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The Corsican soul

Beliefs and superstitions constitute an important part of Corsicans traditions and heritage. Since centuries, the islanders are immersed in myths and beliefs. During traditional gatherings, elders told stories of witches, goblins, devil... combining weird and wonderful but also truthful stories about bandits of honour, invasions, family rivalries... The oral tradition allowed tales and legends to pass from generation to generation. It's from these different legends combining reality and fantasy that the Corsican soul emerged. Discover those traditions and share very special moments!

habits and customs

«L'ochju», the Evil Eye, is an ancient belief in Corsica. Various amulets exist to ward off the jinx: coral, Saint Lucy's eye, salt, or to do the sign of the horns (hand gesture formed by extending the index and little finger while holding down with the thumb the middle and ring fingers). To remove «l'ochju» you need a «signatore» (a kind of faith healer) who exorcise the affected person by dint of prayers and rituals. This knowledge is passed down during Christmas night. Faith healing needs to be learnt, but remains first of all a gift which is not granted to everyone. It can work only if you truly believe it... Usually, envy and jealousy are the causes of the Evil Eye, this is why children and happy people are the most vulnerable.

Catenacciu is a Corsican tradition which happens during the [LIEN]Good Friday procession. The «Catenacciu» person carries out all the Stations of the Cross through the city, which symbolises the Christ on his way to his crucifixion. The Penitent is wearing a scarlet alb with red balaclava, and the parish is the only one who knows his identity. Carrying a solid oak cross and chains on his feet, the Catenacciu has to fall 3 times during his walk before being symbolically crucified, just like the Christ. There is no procession more scrupulously respected than this one, that's why it's a good opportunity to get into local customs of the island, with thousands of persons who come to see it.

During Palm Sunday, many Corsicans brandish their «crucette» (little cross) so they can be blessed by the vicar. Those crucette are then kept as lucky charms until next year. Every year, the old branches have to be burnt. You can keep them the way you want: hanged on the wall, in a drawer... And it's not rare to see cars with crucette hanging on the rear-view mirror. Crucette are made of branches removed from the heart of palm trees. It's a savoir faire passed down from generation to generation. The braiding go from simple cross to more difficult forms, like a campanile or a fish. A branch of olive tree can also be hooked to it.


It's a shellfish coverplate that we can pick on the beach after big storms. Its size varies from 2 millimetres to 3 centimetres. It's during the 4th century that the legend of Saint Lucy started: a young lady from the Syracuse's nobility was able to cure her mother, who was suffering from an incurable disease, through repetitive prayers to the Virgin Mary. Giving her sincere and unlimited devotion, she ripped off her own eyes and threw them into the sea in order not to turn away from her faith and to keep admirers away. Completely devoted to the cult, she worked numerous miracles. As an answer to her faithfulness, the Holy Virgin restored her eyesight, and gave her «ochji belli e lucenti»: eyes even more beautiful and radiant. The shellfish's coverplate called «Turban Snail», localised on the Mediterranean shores, symbolises Saint Lucy's eyes. It's said that wearking one wards off bad luck, and boosts good luck. It should be noted that variants of this symbolism can be found in all the Mediterranean basin and beyond that, especially in Indonesia. In Corsica, it's considered as a lucky charm.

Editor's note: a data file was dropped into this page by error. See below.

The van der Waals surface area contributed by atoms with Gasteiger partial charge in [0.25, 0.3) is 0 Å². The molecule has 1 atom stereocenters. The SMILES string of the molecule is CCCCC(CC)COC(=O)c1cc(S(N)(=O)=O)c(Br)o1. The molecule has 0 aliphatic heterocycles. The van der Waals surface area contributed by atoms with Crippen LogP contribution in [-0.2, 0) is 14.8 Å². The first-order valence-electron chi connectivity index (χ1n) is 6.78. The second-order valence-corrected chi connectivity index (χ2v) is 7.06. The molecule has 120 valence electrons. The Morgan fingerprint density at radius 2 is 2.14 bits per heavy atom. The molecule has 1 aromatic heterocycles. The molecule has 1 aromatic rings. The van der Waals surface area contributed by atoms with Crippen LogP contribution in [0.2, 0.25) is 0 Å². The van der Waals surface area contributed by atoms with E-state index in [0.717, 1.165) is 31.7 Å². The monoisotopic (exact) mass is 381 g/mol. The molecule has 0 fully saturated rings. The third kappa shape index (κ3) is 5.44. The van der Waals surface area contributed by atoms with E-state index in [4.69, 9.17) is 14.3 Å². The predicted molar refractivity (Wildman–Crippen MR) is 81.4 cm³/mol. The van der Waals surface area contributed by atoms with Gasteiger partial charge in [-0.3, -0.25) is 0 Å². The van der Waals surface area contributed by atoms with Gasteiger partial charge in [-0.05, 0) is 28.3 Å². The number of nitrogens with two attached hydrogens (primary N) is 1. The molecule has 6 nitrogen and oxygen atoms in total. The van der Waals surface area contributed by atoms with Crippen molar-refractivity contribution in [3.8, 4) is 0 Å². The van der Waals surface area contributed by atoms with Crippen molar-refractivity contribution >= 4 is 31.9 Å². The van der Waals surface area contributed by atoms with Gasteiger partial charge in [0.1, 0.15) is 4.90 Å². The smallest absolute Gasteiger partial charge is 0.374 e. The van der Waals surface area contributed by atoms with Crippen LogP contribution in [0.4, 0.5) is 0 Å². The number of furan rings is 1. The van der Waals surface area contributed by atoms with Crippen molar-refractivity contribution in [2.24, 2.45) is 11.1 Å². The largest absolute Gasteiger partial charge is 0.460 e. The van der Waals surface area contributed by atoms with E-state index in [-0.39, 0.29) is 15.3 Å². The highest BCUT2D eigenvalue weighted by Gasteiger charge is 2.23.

No one can exactly tell the true origin of the Moor's head, but several legends remain. A moorish servant was plotting against the King of Aragon, but a Corsican foiled the plot by bringing the Moor's head in a white sheet. Grateful, the king said to him: «from now on, this will be the flag of your country». During the Saracen invasions, Corsicans would impale the heads of the Moorish officers, who could be recognised thanks to the white headbands tied around their foreheads. During battles, brandishing the heads as trophies, Corsicans would take a psychological advantage over their attackers. In History, some things are sure, so we know that the Moor's head, whose headband was first covering its eyes, took its origins in Aragon. Aragon's relationship with Corsica started in 1927, when Pope Boniface VIII gave the adminitration of Corsica and Sardinia to the Kingdom of Aragon. He never ruled Corsica but gave his coast of arms to Sardinia (a Red Cross surrounded by four Moor's heads on a white backround). In 1736, when Theodore de Neuhoff became the King of Corsica, he adopted the Moor's head in his coats or arms. At this time, the head was turned to the right. In 1745, when Ghjuvan Petru Gaffori attacked the citadel of Bastia which was besieged by the Genovese, he adopted this flag. The headband was lifted us as a symbol of «Corsica opened its eyes». In 1760, Pasquale Paoli formalised Gaffori's choice. He removed the jewels from the Moor's head and had it turned to the left. In 1762, the Cunsulta di Corti adopted the Moor's head in the Corsica coats of arms.

The «Mazzeru» is a sorcerer who predicts the death of human beings during his dreams. He hunts and kills the first wild beast that he finds, turn it over, and sees on its face the visage of a person from his entourage who will die shortly. After that their lifespan cannot exceed one year and 3 days. The «Mazzeru» isn't judged as a bad person, but rather like someone strange and mysterious, since he kills against its will during its dreams.